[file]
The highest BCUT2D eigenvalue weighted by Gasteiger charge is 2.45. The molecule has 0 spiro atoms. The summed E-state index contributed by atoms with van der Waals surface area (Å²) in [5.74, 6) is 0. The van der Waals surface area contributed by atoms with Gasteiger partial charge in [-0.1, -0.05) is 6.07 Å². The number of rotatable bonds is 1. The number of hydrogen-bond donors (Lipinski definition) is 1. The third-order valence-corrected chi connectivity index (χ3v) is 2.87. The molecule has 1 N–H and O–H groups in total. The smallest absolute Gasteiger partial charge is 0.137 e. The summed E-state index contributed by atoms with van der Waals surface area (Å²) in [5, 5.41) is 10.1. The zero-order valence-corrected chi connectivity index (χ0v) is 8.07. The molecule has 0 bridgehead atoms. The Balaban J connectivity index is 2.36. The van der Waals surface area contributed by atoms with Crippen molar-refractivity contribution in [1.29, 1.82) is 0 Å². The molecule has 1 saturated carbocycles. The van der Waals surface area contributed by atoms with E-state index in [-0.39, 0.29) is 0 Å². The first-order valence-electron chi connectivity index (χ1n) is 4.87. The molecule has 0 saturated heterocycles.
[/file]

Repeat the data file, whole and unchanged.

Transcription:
The highest BCUT2D eigenvalue weighted by Gasteiger charge is 2.45. The molecule has 0 spiro atoms. The summed E-state index contributed by atoms with van der Waals surface area (Å²) in [5.74, 6) is 0. The van der Waals surface area contributed by atoms with Gasteiger partial charge in [-0.1, -0.05) is 6.07 Å². The number of rotatable bonds is 1. The number of hydrogen-bond donors (Lipinski definition) is 1. The third-order valence-corrected chi connectivity index (χ3v) is 2.87. The molecule has 1 N–H and O–H groups in total. The smallest absolute Gasteiger partial charge is 0.137 e. The summed E-state index contributed by atoms with van der Waals surface area (Å²) in [5, 5.41) is 10.1. The zero-order valence-corrected chi connectivity index (χ0v) is 8.07. The molecule has 0 bridgehead atoms. The Balaban J connectivity index is 2.36. The van der Waals surface area contributed by atoms with Crippen molar-refractivity contribution in [1.29, 1.82) is 0 Å². The molecule has 1 saturated carbocycles. The van der Waals surface area contributed by atoms with E-state index in [-0.39, 0.29) is 0 Å². The first-order valence-electron chi connectivity index (χ1n) is 4.87. The molecule has 0 saturated heterocycles.